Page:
What of my colleagues, friends, and family? Who did I hug? Who did I give a proper goodbye to? I grieve not properly packing with more sensibility for my journey out of one world and into the next, for leaving my job, my healthcare, my friends and family, without a proper hug, a meal…anything that would have communicated some closure, an acknowledgement of a transition, or properly marked goodbye. I will never be able to return to the world I left, to do any of those things. In addition, I grieve not being able to pick up the phone, and call my mother in a time of doubt or need, who I lost before the pandemic. I have none of those things so I hold grief for all of them.
I am learning, sometimes daily, that it matters, for me, to name, and make space for all of my grief, in addition to making space, or at the very least, having an imagination for the grief that my family and friends and fellow humans may be holding.
In the past 5 years, I almost lost my partner and daughter (simultaneously), almost lost my mother in law, almost lost my daughter again, and more recently I lost my mother. I say that almost like a mantra for my grief, or like I am offering my credentials to be admitted to a local grief circle. I have had a full share of reasons to grieve before the pandemic and I’m learning to appreciate (though not always) the particular nuances of grief, and how deeply personal and individual grief and the processing of grief unfolds. Perhaps unfolds sounds too gentle. Unravels, burns, disorders, surrenders us.
Referencing a recent publication shared from CAMH (Canadian Mental Health Association), some of the initial grief I experienced was ambiguous grief… “a loss that occurs without closure or clear understanding and often results in unresolved feelings.” CAM H — Loss & Grief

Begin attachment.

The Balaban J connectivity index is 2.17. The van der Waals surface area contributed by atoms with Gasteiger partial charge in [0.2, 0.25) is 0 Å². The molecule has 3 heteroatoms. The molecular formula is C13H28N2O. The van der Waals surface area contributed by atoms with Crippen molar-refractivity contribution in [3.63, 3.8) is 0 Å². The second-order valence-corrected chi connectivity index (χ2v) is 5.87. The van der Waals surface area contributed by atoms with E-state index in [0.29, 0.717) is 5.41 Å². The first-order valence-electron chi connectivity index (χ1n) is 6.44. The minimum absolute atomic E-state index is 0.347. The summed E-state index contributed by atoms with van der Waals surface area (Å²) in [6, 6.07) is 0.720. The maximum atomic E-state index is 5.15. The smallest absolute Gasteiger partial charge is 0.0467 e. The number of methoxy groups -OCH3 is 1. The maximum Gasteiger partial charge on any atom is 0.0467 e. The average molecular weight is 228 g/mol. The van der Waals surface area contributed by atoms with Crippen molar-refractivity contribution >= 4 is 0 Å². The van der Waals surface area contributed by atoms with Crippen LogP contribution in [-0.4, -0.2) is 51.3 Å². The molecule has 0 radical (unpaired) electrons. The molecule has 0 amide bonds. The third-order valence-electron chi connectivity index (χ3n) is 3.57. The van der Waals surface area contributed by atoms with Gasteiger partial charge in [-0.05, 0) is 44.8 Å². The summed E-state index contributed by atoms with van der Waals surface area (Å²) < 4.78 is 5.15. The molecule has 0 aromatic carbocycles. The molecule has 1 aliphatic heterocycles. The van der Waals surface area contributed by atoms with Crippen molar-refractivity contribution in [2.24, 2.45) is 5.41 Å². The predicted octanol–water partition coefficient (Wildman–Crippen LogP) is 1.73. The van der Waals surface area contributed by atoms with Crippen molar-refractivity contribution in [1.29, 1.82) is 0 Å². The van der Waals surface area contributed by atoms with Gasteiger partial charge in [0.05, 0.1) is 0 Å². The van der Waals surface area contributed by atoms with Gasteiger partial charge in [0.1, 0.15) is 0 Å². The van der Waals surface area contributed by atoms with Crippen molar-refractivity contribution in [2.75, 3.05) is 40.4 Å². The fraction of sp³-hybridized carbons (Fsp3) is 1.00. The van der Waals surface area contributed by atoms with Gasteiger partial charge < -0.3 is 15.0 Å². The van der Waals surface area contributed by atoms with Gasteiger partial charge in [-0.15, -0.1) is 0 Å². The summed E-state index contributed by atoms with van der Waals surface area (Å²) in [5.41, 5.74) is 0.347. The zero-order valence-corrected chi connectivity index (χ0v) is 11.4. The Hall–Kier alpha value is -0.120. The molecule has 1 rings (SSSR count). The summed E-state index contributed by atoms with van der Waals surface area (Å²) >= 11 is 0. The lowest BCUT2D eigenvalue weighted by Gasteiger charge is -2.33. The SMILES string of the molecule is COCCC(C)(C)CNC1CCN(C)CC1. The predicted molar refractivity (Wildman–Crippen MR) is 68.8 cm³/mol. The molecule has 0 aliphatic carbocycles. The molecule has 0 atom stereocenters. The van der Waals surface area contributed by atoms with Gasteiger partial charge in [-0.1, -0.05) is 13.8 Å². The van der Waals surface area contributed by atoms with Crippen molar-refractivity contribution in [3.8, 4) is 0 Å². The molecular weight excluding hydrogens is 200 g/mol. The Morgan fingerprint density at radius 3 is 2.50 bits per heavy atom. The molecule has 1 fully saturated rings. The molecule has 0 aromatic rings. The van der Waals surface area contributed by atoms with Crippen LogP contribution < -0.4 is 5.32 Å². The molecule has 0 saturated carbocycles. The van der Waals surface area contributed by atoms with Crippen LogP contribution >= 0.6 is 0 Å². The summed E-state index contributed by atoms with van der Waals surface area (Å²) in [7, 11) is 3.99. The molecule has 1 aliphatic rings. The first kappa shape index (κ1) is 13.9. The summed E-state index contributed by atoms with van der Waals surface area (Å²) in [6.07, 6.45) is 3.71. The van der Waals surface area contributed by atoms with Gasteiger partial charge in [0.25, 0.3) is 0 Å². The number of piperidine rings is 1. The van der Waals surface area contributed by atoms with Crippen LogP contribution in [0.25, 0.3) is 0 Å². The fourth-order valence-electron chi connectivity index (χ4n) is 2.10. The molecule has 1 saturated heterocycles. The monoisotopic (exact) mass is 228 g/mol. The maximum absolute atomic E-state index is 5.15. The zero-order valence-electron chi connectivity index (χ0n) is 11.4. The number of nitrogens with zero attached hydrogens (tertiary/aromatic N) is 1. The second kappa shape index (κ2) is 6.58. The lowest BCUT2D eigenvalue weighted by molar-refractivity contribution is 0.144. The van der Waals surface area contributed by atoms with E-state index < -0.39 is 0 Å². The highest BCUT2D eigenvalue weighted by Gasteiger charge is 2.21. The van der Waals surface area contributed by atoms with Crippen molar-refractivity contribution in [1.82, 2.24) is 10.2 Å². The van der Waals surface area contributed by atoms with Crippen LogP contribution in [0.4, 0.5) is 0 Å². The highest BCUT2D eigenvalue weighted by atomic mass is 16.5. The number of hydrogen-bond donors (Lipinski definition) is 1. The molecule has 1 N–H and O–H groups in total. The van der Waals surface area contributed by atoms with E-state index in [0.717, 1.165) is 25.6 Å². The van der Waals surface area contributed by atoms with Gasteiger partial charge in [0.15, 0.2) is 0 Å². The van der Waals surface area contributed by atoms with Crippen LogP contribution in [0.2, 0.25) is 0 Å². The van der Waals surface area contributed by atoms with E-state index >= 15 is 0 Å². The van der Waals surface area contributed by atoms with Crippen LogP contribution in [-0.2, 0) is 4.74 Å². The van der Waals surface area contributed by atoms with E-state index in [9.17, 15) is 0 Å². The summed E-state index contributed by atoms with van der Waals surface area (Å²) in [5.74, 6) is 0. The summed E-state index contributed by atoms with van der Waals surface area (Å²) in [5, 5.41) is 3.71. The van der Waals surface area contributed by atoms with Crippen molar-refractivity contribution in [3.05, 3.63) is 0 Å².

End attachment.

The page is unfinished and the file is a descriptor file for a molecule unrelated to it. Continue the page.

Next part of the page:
I have been in Canada for almost a year, and I’m observing new feelings surface about my own grief, and losses just inside of the one experience of packing up and leaving. I cry, I write, I run, I listen to music. I sit quietly when I’m able to, to try and name, and hold, like a stone, the named and unnamed grief I’m observing, moving ever so slightly like a steady current, before turning into an overwhelming swell. I often find that if I am present, there are daily opportunities to experience and sit with my grief. While I cry, while I run, while I listen to music.
Anticipatory grief refers to our feelings of loss and grief, even before a loss actually happens. CAM H — Loss & Grief
I have been experiencing that a lot these days, uncertain about when I will go back to work, when it will be (safe by our standards) for our daughter to return to in school learning, for our family to share in the important markers of birth, and death.
We have lost too many and so much and yet many of us are still here.
In thinking more about grief, I thought about loss and how even in our traditional relationship to loss, we are generating more compounded grief.
A loved one passes and you are unable to reach them, be in person at their funeral, or share in the important celebrations of life you might have participated in as a family, before the pandemic. What a deep, deep pool of cumulative loss that generates and how do we adequately prepare for more losses to come, given that so much is out of our control?
My wish is that you find a way to name one thing you are grieving today, and then to be still with your grief. We have to start somewhere.